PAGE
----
Hi folks! We are a happy couple from Belgium, who decided to leave our cozy home in Antwerp in favor of discovering the magic of faraway lands. Our thirst for adventure calls to us and we are always looking for new interesting places to visit.
An architect from Cork has launched his attempt to fly from Ireland to Africa on a craft powered by a two-stroke lawnmower engine.
Oisín Creagh left Belfast on his charity expedition yesterday morning and flew over the Irish Sea to Scotland. By yesterday evening he had started to travel down to Dover, a leg of the journey that is expected to take him two days.
He was not able to talk for long but said: “I’m crossing the Pennines, I will ring you later.”
Wellwishers posted messages of support for the 52-year-old on Facebook. He is flying to raise money for Gorta-Self Help Africa, a charity aimed at tackling rural poverty in Africa.His departure was delayed for eleven days due to poor weather conditions.
Mr Creagh is aiming to become the first person to use a paramotor — essentially a powered paraglider — for a journey that will take him across England, France and Spain before arriving at his final destination in North Africa.
While travelling down to Dover, Mr Creagh will be followed by a friend in a campervan. Crossing the UK will prove difficult as relatively heavy air traffic and a high number of airports mean that much airspace is restricted.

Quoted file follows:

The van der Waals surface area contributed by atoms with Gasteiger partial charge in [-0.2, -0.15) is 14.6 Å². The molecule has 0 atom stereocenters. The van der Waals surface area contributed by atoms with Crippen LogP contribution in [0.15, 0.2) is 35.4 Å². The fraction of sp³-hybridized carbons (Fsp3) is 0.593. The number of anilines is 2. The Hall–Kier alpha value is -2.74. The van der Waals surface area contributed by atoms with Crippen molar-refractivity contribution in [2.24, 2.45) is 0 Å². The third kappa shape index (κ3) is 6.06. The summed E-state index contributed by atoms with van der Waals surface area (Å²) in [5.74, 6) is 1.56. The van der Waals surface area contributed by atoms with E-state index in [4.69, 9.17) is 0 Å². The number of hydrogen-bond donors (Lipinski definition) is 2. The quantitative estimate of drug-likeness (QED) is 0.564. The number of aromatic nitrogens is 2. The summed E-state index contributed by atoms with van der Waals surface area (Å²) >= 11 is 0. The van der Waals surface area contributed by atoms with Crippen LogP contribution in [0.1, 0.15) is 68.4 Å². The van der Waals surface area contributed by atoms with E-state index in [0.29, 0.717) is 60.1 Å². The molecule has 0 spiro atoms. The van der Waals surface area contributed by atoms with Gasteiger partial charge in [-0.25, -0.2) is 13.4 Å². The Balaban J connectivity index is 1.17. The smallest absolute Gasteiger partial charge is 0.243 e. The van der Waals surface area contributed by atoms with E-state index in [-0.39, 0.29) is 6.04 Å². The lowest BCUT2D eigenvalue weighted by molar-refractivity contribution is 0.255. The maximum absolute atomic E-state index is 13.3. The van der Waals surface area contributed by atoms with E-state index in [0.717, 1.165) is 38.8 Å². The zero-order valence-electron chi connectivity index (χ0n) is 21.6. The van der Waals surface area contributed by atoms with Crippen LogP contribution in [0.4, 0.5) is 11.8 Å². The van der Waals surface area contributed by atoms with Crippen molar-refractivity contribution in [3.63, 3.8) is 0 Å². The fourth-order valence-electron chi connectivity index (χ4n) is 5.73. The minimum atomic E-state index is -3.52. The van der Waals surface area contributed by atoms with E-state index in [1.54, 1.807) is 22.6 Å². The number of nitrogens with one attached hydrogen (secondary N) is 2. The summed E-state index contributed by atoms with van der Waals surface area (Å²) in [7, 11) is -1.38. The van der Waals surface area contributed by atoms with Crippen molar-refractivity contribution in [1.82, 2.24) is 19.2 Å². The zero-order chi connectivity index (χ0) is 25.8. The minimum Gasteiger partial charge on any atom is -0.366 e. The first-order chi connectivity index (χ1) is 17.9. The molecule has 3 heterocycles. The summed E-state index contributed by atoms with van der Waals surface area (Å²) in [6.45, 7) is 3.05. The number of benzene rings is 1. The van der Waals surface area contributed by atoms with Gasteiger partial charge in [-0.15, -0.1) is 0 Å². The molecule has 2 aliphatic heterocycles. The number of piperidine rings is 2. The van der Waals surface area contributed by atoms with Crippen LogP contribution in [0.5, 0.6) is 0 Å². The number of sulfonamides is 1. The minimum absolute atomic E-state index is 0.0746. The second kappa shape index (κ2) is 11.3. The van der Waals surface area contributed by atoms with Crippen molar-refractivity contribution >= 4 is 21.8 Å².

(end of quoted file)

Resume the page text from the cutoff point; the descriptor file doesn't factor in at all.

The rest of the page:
Once on the south coast, he will cross the English channel to Calais, continuing over France and Spain. Finally he will cross the Strait of Gibraltar to Tangier, travelling between 50 and 60 kilometres per hour.
The paramotor is powered by a motorised propeller blade mounted on a rucksack-like frame. The two-stroke engine, which must be refuelled every three hours, is similar to that of a lawnmower.
Mr Creagh, who is one of Ireland’s top paramotor enthusiasts, has raised €6,000 so far for the charity.
A spokesman for the Ireland-based Gorta-Self Help Africa said that Mr Creagh’s adventure has had a positive impact in highlighting the organisation’s work in communities across Africa.
“As an organisation that works in long-term agricultural development, it’s difficult to get media coverage. When we do have great supporters doing fantastic things, it is a way of drawing attention to the work that we do and the importance of it,” he said.
“Oisín has been great. His initial interest was in the awful migrant crisis in the Mediterranean and the number of African people that were drowning and dying while trying to make that transition across to Europe. At the same time, he recognised that the solution to that is in creating viable opportunities for these people in places where they come from, so they don’t feel the need to migrate for economic reasons,” he added.